Thursday, August 18th, 2011
Milan, Italy, August 15, 2011 – Hearing Beethoven while reciting Shakespeare can suppress even a King’s stutter, as recently illustrated in the movie “The King’s Speech”. This dramatic but short-lived effect of hiding the sound of one’s own speech indicates that the integration of hearing and motor functions plays some role in the fluency (or dysfluency) of speech. New research has shown that in adults who have stuttered since childhood the processes of auditory-motor integration are indeed located in a different part of the brain to those in adults who do not stutter. The findings are reported in the September 2011 issue of Elsevier’s Cortex.
Dr. Nicole Neef and Dr. Martin Sommer from the University of Goettingen, together with Dr. Bettina Pollok from the University of Duesseldorf, studied the performance of a group of adults who stutter, as well as a control group of adults who do not stutter, in a finger tapping exercise. They used Transcranial Magnetic Stimulation (TMS) to interfere temporarily with brain activity in the dorsolateral premotor cortex while the participants tapped their fingers in time with the clicks of a metronome. In control subjects, disturbing the left premotor cortex impaired the finger tapping, but disturbing the right premotor cortex had no effect. In stuttering adults, the pattern was reversed: the accuracy of finger tapping was affected by disturbing the right hemisphere, and unaffected when disturbing the left.
Previous research has already linked stuttering with a right-shifted cerebral blood flow in the motor and premotor areas during speech. In this new study, a shift of auditory-motor integration to the right side of the brain occurred even in a task not directly involving speech. Thus, in the brains of adults who stutter there appears to be a profound reorganization possibly compensating for subtle white matter disturbances in other parts of the brain – the left inferior frontal regions. These findings shed light on the extent of the reorganization of brain functions in persistent developmental stuttering.
Wednesday, August 10th, 2011
PITTSBURGH (Aug 8th, 2011) — A local mother tells Channel 4 Action News that she tried everything to combat her depression for 30 years, but eventually became drug resistant. It wasn’t until she tried an FDA-approved device that uses magnetic impulses that she said she started seeing an improvement.
The woman allowed Channel 4 Action News cameras to follow her through a transcranial magnetic stimulation treatment.
”It’s uncomfortable in the beginning, but as the treatment goes on, you become accustomed to it,” she said.
Dr. Jasbir Kang, of Crossroads Counseling in McMurray, explained that in patients with depression, neurotransmitters in the brain associated with mood don’t work properly. Kang said the magnetic therapy helps to boost their effectiveness.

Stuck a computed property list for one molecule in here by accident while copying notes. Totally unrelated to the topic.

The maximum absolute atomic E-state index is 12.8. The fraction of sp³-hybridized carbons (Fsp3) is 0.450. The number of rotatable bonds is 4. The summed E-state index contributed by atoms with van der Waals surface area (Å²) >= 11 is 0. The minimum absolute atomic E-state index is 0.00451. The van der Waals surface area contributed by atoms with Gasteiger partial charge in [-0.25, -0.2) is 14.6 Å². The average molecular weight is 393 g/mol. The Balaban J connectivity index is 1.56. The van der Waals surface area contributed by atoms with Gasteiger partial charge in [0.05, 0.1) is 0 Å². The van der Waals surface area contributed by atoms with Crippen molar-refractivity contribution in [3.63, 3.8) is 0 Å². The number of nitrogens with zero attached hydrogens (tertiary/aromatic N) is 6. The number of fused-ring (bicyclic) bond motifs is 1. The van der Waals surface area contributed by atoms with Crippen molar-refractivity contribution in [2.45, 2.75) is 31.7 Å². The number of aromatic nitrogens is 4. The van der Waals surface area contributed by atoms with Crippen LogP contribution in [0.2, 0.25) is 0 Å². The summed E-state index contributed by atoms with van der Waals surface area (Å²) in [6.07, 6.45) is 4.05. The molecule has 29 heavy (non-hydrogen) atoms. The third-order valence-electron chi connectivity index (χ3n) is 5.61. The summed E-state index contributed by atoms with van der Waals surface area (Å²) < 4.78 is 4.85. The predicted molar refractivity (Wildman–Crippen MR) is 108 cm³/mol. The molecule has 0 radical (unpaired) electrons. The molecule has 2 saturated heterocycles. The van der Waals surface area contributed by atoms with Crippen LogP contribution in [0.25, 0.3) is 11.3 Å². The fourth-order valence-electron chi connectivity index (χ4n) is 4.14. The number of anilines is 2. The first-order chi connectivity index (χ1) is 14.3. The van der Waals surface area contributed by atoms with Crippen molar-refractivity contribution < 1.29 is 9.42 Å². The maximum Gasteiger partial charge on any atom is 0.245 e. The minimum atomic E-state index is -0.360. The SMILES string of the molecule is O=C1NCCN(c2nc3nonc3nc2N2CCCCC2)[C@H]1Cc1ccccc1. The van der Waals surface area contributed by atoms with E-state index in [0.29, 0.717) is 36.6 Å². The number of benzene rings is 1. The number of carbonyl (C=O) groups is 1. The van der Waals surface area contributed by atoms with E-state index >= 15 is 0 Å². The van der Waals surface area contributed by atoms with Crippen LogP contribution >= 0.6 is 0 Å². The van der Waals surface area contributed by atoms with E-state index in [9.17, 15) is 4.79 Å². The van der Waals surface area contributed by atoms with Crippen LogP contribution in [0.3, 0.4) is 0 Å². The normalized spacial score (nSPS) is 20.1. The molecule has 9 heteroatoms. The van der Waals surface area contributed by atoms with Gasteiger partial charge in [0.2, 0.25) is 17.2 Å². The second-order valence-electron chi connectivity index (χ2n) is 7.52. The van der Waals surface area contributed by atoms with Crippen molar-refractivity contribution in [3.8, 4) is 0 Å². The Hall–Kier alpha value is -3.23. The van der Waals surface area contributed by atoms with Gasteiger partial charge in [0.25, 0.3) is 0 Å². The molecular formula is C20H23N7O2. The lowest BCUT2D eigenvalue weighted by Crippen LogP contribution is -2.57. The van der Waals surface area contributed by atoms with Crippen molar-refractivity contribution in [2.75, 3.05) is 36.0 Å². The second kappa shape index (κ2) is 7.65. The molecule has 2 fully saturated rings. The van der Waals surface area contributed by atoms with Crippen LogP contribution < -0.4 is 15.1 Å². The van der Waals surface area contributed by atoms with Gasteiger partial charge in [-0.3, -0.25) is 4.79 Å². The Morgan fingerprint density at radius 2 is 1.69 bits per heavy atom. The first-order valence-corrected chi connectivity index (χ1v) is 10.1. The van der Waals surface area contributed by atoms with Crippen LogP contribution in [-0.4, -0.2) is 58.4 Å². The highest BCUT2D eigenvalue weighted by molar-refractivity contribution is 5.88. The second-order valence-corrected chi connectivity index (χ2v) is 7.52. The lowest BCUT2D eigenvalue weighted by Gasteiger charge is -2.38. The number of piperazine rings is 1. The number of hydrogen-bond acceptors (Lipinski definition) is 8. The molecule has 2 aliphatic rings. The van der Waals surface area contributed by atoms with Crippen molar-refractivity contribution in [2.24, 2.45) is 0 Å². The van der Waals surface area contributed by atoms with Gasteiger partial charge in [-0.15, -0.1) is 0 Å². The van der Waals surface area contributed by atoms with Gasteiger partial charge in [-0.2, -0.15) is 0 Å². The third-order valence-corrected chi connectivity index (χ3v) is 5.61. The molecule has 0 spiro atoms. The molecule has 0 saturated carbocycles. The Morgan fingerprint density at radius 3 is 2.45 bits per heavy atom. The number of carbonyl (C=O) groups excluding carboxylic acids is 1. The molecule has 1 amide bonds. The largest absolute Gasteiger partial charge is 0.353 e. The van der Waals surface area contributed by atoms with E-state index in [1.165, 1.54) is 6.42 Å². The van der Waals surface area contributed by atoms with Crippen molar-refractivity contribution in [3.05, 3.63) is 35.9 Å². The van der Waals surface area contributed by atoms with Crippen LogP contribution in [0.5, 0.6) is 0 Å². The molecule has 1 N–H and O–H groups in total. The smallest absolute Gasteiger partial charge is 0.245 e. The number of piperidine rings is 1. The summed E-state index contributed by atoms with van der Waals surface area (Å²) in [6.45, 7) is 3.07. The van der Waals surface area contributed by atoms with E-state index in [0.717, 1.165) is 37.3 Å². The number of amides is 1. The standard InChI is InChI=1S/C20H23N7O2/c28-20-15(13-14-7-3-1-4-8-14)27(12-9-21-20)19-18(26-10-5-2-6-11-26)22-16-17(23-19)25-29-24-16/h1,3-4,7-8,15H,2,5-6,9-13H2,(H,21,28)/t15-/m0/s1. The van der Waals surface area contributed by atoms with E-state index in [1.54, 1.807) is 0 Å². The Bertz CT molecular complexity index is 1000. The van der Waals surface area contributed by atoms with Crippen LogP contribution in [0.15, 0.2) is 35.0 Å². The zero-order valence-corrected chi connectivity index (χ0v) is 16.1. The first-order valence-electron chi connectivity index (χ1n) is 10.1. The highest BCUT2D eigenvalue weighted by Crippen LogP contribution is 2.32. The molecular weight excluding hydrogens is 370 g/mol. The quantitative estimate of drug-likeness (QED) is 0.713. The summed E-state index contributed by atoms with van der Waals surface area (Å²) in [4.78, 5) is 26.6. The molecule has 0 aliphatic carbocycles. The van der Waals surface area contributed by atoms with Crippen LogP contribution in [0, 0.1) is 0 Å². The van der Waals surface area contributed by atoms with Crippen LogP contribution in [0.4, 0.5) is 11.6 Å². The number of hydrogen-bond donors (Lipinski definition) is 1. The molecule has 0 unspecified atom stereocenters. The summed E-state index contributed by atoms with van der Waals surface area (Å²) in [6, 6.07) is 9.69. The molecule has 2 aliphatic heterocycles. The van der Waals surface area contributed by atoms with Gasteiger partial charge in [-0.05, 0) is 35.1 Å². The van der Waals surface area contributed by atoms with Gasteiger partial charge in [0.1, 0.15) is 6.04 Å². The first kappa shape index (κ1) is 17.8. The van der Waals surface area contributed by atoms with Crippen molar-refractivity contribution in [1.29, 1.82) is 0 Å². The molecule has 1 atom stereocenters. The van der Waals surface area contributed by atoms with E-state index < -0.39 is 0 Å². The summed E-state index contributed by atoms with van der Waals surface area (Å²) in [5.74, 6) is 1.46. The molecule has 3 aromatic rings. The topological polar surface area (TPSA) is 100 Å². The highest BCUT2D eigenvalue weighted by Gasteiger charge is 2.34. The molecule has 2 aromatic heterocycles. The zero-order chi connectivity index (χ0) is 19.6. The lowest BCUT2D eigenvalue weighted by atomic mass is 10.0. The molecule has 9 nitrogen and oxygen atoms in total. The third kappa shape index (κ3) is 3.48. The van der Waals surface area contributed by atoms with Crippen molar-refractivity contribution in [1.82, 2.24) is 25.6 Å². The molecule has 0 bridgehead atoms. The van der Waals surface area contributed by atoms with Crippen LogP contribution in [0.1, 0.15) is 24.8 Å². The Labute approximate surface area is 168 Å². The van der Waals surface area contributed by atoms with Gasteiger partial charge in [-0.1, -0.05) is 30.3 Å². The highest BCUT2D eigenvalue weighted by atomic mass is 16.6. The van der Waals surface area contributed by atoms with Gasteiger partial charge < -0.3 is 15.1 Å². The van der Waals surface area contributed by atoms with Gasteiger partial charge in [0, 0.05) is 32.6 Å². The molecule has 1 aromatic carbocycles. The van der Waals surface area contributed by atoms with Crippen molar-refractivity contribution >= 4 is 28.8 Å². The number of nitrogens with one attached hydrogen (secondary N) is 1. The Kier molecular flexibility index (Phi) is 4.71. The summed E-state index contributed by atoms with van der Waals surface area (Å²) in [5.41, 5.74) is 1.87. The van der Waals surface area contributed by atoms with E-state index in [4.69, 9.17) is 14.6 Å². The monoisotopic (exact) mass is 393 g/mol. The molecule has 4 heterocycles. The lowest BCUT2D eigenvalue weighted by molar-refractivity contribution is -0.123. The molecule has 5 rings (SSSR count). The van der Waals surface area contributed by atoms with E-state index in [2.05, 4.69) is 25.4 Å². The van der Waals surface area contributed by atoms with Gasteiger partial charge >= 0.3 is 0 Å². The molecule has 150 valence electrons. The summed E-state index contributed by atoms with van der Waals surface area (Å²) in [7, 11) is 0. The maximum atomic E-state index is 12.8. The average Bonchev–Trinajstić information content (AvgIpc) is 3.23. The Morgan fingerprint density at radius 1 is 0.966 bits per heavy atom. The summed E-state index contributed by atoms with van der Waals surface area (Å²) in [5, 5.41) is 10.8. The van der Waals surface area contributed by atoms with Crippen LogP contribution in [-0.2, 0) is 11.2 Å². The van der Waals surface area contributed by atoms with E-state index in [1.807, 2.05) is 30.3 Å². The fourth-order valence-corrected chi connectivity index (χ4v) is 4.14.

”The primary advantage is that it is noninvasive and the safety is excellent and there are virtually no side effects,” said Kang.
The FDA approved the device in 2008, and Kang was the first in the region to get one.
The procedure is not covered by insurance, with most patients needing 25 treatments. But Kang is hopeful that insurance companies will eventually be able to lend support. “As a matter of fact, I think there is a good amount of movement going on right now with respect to getting approval,” said Kang.
The local mother interviewed by Wright said she thinks the treatment is working.
“Is my depression cured? No, but I do have significant relief from my depression,” she said.
Monday, August 8th, 2011
BostonHerald.com (Aug 3, 2011)- The crushing depression started 14 years ago, just after Sian Hastewell’s son was born.
“It came out of nowhere and it took over my life,” a still-spooked Hastewell told the Pulse last week. “I tried every medication on the market. None of them worked. I tried electric shock treatment, and that just made me feel worse.”
She had lost hope by the time she arrived at Dr. Rebecca Cohen’s Newton office last summer for repetitive Transcranial Magnetic Stimulation therapy.
For six weeks, she spent 30 minutes a day in Cohen’s office, with pulsating magnets on her scalp.
“It completely changed my life,” Hastewell recalled. “I’m on no medication, I’m enjoying my life, and my son, who is 15, is getting to know his mom for the first time.”
Hastewell is among the growing number of Americans turning to rTMS to combat depression.
The treatment hinges on the idea that every cell in the body has an electromagnetic field, and when this field is out of alignment, problems develop. RTMS then uses the highly focused magnets to realign a depressed person’s brain, and get it functioning properly again.
“It’s a lifesaver for people who don’t tolerate antidepressants,” said Cohen, a psychiatrist who directs the rTMS program at Newton-Wellesley Psychiatry.